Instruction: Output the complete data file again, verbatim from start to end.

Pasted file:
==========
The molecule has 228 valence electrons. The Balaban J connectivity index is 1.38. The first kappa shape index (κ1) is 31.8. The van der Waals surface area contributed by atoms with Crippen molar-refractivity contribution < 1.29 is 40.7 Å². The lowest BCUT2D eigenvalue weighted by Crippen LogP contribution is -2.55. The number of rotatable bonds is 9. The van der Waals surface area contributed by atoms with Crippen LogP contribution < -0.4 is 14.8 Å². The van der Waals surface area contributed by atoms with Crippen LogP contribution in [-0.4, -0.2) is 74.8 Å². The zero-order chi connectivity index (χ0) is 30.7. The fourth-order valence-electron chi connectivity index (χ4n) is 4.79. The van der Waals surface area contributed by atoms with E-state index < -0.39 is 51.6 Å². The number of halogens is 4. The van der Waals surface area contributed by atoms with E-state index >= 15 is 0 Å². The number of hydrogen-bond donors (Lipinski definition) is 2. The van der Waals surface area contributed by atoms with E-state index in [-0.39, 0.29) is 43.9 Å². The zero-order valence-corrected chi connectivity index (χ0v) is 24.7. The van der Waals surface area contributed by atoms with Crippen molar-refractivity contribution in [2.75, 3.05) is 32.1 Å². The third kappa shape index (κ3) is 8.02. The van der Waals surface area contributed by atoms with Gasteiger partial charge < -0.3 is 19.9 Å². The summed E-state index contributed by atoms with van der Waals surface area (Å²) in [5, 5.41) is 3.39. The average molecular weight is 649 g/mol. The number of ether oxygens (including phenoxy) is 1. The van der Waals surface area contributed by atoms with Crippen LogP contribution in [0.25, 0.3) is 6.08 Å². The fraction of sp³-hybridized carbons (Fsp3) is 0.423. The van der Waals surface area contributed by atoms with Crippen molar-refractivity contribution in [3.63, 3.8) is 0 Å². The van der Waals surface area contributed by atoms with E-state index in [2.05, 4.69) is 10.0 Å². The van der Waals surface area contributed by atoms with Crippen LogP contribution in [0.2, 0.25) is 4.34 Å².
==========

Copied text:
The molecule has 228 valence electrons. The Balaban J connectivity index is 1.38. The first kappa shape index (κ1) is 31.8. The van der Waals surface area contributed by atoms with Crippen molar-refractivity contribution < 1.29 is 40.7 Å². The lowest BCUT2D eigenvalue weighted by Crippen LogP contribution is -2.55. The number of rotatable bonds is 9. The van der Waals surface area contributed by atoms with Crippen LogP contribution < -0.4 is 14.8 Å². The van der Waals surface area contributed by atoms with Crippen LogP contribution in [-0.4, -0.2) is 74.8 Å². The zero-order chi connectivity index (χ0) is 30.7. The fourth-order valence-electron chi connectivity index (χ4n) is 4.79. The van der Waals surface area contributed by atoms with E-state index < -0.39 is 51.6 Å². The number of halogens is 4. The van der Waals surface area contributed by atoms with E-state index >= 15 is 0 Å². The number of hydrogen-bond donors (Lipinski definition) is 2. The van der Waals surface area contributed by atoms with E-state index in [-0.39, 0.29) is 43.9 Å². The zero-order valence-corrected chi connectivity index (χ0v) is 24.7. The van der Waals surface area contributed by atoms with Crippen molar-refractivity contribution in [2.75, 3.05) is 32.1 Å². The third kappa shape index (κ3) is 8.02. The van der Waals surface area contributed by atoms with Gasteiger partial charge < -0.3 is 19.9 Å². The summed E-state index contributed by atoms with van der Waals surface area (Å²) in [5, 5.41) is 3.39. The average molecular weight is 649 g/mol. The number of ether oxygens (including phenoxy) is 1. The van der Waals surface area contributed by atoms with Crippen LogP contribution in [0.25, 0.3) is 6.08 Å². The fraction of sp³-hybridized carbons (Fsp3) is 0.423. The van der Waals surface area contributed by atoms with Crippen molar-refractivity contribution in [3.63, 3.8) is 0 Å². The van der Waals surface area contributed by atoms with E-state index in [2.05, 4.69) is 10.0 Å². The van der Waals surface area contributed by atoms with Crippen LogP contribution in [0.2, 0.25) is 4.34 Å².